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Optimus Prime and Bumblebee in Transformers: The Last Knight.

Who, exactly, is the new Transformers film made for?

The answer might lie in a popular new talking point making its way around Hollywood, employed by whoever is trotted out to justify the latest blockbuster to belly-flop with critics. This week, Alex Kurtzman, director of The Mummy reboot, told press that, "We made a film for audiences and not critics." Dwayne Johnson, defending Baywatch on Twitter, observed, "Fans LOVE the movie. Critics HATE it. What a glaring disconnect." And last summer, Cara Delevingne stood up for Suicide Squad, saying, "It's the fans we made this movie for."

All right. Ignore the fact that critics are fans of movies just as much as anyone else – or even more so, since we chose and lucked out into a career devoted to the medium – and just gently nudge aside the notion that whatever defines a "fan" here is somehow deserving of a product judged inferior by others. Fans rule, critics drool, etc.

So far, director Michael Bay has yet to trot out the "I did it for the fans, man" excuse for his new ode to idiocy, Transformers: The Last Knight. But as the execrable excuse for a motion picture winds its way to wide release this week, it is only a matter of time before Bay, or another party contractually obligated to defend their participation in this experiment in cinematic torture, stands up, clears his or her throat and bravely announces that, "Hey, fans, we made this for you!" Because, well … we hate you.

Yes, hate. That is the first word that comes to mind when thinking about The Last Knight. Possibly "contempt." Or "joke." Maybe "slap in the face," though I realize that is more than one word. How else to explain, though, the motivation behind creating this fifth chapter in Bay's exhausting toy story?

Whatever you think of the previous four Transformers films – I have defended the first, and retain a soft spot for the third – it is impossible to ignore the sheer malice that went into this new production. It is ugly to look at. Its characters are stupid – as in their decisions seem dictated by a level of subhuman intelligence – and grossly conceived. Its story is an exercise in Final Draft-sponsored Mad Libs, a string of impossible-to-decipher narrative beats that only exist to fill the next chunk of maddening screen time and, inevitably, lead to yet another sequel (teased, as is the current fashion, in a post-credits stinger). It is not so much lazy filmmaking as it is a very expensive middle finger to common sense and the basic concept of entertainment.

I worry, though, that in making such hyperbolic declarations, there runs the risk that The Last Knight comes off looking like a so-bad-it's-good exercise in brain-dead summer fun. A simple plea: do not mistake my scorn for a backward endorsement. There is no redemption to be found here, only suffering.

If further evidence is required, here's the plot – or what four screenwriters (including Akiva Goldsman, architect of the dumbed-down modern blockbuster) have cruelly decided constitutes a plot. It's a few years after the events of Transformers: Age of Extinction and Earth's government forces have once again decided that all Transformers are enemies of the planet (this is about the third or fourth time that's happened in the franchise). The heroic Optimus Prime is nowhere to be found, and the villainous Megatron is biding his time until the script requires him to pounce, as always. Mark Wahlberg's ridiculously named Autobot ally Cade Yeager is still around and kicking, though, and it's not long before he stumbles upon one of the film's half-dozen MacGuffins, which further leads him to an alien staff once wielded by Merlin himself (don't ask, I beg of you) and an age-old conspiracy that reeks of narrative nonsense.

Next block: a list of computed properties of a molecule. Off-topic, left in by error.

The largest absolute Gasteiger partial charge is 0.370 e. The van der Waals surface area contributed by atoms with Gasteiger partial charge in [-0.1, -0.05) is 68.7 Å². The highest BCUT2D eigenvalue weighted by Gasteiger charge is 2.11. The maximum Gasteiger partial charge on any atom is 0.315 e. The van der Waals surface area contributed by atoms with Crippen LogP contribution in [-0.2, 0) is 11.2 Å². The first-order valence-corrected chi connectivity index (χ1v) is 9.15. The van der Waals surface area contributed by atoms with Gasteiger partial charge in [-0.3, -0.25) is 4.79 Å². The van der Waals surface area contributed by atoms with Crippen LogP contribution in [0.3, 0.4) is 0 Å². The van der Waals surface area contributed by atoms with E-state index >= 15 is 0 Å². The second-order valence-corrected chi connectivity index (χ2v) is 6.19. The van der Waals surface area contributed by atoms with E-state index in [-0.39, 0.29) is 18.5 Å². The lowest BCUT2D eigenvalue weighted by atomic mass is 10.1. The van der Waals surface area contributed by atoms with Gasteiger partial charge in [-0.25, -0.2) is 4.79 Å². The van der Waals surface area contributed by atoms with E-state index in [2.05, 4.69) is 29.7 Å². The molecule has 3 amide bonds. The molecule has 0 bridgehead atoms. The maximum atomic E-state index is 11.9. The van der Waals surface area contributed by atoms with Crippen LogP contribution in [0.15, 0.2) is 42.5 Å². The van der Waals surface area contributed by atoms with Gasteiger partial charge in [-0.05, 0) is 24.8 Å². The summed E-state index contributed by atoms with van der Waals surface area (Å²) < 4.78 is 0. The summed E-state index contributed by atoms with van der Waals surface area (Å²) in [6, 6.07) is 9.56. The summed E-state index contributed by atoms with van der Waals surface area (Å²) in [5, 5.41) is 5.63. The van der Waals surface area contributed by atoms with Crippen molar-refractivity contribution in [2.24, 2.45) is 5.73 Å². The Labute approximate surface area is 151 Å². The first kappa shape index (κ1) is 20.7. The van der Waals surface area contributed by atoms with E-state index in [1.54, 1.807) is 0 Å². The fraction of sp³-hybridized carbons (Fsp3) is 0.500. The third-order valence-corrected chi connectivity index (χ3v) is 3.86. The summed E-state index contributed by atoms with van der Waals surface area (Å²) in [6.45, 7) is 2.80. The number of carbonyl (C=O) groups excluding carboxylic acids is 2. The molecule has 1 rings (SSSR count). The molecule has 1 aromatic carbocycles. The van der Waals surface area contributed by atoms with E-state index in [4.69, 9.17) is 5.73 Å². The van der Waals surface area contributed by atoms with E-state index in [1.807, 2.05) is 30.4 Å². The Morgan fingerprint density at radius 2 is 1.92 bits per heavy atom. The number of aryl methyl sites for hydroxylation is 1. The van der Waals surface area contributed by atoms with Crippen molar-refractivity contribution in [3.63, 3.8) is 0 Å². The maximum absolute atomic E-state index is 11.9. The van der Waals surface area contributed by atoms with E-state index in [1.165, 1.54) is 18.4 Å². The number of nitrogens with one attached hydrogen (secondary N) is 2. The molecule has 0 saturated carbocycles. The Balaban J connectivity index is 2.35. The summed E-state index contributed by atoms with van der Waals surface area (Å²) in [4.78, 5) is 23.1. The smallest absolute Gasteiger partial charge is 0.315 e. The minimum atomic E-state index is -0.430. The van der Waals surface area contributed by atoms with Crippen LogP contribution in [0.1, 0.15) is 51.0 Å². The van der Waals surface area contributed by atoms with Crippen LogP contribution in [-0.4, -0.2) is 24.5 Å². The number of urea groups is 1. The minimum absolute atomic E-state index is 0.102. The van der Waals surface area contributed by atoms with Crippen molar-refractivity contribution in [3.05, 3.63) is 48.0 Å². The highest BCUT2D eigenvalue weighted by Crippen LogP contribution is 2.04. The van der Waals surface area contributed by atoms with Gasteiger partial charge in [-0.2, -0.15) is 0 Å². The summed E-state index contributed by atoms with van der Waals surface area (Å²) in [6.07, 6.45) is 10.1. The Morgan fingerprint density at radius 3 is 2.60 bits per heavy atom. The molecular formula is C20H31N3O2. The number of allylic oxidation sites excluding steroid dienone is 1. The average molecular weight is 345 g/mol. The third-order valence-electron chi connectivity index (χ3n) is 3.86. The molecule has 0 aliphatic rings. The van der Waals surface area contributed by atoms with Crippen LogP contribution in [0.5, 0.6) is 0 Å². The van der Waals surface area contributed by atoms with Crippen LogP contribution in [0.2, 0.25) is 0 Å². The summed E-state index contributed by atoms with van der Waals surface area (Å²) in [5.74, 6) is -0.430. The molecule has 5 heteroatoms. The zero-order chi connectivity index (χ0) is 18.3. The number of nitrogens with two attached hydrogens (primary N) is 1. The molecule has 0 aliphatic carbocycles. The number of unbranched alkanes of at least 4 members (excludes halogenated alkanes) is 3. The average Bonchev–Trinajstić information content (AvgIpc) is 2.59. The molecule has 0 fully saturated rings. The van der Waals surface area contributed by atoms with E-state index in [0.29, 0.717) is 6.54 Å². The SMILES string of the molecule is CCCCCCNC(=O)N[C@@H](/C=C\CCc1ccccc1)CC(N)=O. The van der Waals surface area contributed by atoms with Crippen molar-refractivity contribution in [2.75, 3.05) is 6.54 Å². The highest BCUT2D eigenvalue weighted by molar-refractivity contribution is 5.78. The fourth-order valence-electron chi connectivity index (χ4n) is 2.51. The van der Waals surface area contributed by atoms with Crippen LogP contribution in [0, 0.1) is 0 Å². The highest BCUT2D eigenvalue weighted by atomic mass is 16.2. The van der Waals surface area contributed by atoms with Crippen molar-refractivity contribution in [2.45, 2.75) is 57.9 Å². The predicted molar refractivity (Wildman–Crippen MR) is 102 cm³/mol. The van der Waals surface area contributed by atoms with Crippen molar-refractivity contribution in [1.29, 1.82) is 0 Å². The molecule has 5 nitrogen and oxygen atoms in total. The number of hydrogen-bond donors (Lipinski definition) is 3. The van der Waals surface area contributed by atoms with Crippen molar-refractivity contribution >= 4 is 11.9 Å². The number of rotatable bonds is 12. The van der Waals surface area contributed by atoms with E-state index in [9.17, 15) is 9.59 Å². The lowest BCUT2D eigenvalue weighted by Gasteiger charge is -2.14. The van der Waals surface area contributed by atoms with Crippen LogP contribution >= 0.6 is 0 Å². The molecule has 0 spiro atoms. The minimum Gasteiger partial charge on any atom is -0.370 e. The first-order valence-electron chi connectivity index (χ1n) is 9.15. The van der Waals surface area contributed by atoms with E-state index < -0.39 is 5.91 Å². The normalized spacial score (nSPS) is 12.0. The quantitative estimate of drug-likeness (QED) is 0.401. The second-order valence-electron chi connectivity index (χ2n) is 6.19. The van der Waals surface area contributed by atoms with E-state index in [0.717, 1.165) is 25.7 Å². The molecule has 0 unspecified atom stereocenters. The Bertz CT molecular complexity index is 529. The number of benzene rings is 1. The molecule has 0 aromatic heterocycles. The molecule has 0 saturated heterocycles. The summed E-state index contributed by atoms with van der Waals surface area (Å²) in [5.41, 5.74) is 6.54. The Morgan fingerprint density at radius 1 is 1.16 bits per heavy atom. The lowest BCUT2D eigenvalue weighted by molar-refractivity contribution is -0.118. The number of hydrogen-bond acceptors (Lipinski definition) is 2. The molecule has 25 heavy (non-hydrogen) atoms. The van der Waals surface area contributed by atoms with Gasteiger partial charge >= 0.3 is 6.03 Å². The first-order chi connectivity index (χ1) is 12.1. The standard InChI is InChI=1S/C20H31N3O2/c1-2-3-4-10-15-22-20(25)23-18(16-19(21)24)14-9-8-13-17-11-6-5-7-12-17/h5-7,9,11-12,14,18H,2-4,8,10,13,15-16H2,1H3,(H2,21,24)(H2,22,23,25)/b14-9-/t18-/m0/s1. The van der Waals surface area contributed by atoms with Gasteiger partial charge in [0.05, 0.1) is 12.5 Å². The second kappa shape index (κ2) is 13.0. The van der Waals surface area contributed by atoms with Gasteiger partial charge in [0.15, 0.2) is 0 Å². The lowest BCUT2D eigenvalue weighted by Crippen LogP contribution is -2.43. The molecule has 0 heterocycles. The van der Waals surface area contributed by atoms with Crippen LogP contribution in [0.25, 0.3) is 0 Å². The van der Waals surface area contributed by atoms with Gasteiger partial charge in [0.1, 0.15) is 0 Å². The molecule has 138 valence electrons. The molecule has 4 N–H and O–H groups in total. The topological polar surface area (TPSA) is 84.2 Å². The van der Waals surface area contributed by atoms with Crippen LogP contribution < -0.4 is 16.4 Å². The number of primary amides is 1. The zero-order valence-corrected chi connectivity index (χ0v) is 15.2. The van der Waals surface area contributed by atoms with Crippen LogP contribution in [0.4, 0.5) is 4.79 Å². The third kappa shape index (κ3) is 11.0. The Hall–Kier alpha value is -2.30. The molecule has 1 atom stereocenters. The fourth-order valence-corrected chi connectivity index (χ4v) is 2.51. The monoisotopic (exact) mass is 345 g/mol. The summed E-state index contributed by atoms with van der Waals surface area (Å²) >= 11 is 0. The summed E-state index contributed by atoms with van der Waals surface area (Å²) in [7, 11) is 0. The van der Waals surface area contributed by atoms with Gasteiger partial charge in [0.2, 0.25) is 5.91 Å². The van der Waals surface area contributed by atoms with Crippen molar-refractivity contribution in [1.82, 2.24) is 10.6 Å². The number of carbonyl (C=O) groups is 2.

Along the way, the toxic screenplay – which doesn't even bother with the basic transitioning of its characters from A to B locations, or lending anyone an ounce of motivation beyond "I like things that go boom" – ensnares everyone from Anthony Hopkins's exposition-spouting British lord to Laura Haddock's Oxford history professor, who mostly seems to be around so Bay can shoot her from such a low angle that she's literally spilling out of her dress. (These shots are so copious and queasy that, were it not for the constant din of explosions, the soundtrack might be dominated by Bay's heavy panting.)

Not one single performer pays much attention to what they're doing, and who can blame them? Infomercials deploy more challenging scripts, and traffic cops offer more nuanced direction. Stanley Tucci, as a stumbling and bumbling Merlin, seems particularly preoccupied, perhaps calculating how many mortage payments his eight minutes of screen time will cover.

Bay has repeatedly said The Last Knight is his Transformers swan song, though it appears he checked out after part three. His formerly unique hyper-aggressive style of filmmaking – blunt but fluid, meat-headed in substance but subversive in style – was once put to such wildly gonzo use in all-time action classics The Rock, Bad Boys II and, yes, the first Transformers. Any trace of that style, any ambition at all, is entirely absent here – as if a movie was directed by a very well-funded ghost.

But make no mistake: Transformers: The Last Knight is not so much a movie as it is a blatant cash grab designed to exploit anyone who still retains some fondness for a once-engaging band of space robots. That is: fans, Hollywood's allegedly most treasured commodity.

Transformers fans – and judging by the $3.7-billion the films have earned thus far, there are a lot of you still out there – this is not for you. This, it is for no one.

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